I do believe these time released opiates should be tamper resistant or abuse proof but then again they need to work and not turn to sludge like OxyContin does making people sick to their stomach, when this happens the medication is then not worth taking and is ruined.

    People can easily stop at the nearest liquor store and pick up any intoxicating product ,consume alcohol and cause a fatal car accident. Yet we don’t have strict enough laws preventing this from happening. Deaths continue to happen every day from drunk drivers.

    We cant police the U.S. from abuse of opiates and meantime chronic pain patients should not have to pay the price in pain because people who abuse. Someone could easily tamper with thousands of other prescription medications and die as a result why are we singling out opiates, the only medications that give suffering people relief of their ongoing pain.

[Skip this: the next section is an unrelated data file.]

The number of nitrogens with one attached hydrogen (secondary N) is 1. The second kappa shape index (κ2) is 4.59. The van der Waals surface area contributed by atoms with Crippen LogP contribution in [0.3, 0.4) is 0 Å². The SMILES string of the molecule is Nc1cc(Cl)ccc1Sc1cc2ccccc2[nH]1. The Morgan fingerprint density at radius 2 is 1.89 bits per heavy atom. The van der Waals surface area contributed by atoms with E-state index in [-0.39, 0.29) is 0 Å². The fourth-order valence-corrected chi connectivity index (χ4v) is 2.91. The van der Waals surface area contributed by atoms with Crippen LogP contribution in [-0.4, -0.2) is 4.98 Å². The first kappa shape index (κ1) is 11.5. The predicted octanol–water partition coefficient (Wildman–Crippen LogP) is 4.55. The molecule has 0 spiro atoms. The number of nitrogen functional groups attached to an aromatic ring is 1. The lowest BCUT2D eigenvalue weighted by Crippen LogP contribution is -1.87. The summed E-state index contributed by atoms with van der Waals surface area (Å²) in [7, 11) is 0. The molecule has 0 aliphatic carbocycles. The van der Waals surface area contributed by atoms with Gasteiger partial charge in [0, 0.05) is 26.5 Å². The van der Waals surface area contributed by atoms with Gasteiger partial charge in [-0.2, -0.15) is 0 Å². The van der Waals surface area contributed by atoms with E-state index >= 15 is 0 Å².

When these long lasting opioid medications are made in to a tamper resistant formula this abuse will then go away and people that abuse opioids will go back to heroin. We still have the instant release opioid medications people can turn to and abuse, its a never ending saga , we cant make all opioid medications tamper resistant and we cant protect people who abuse these medications ,only so much can be done.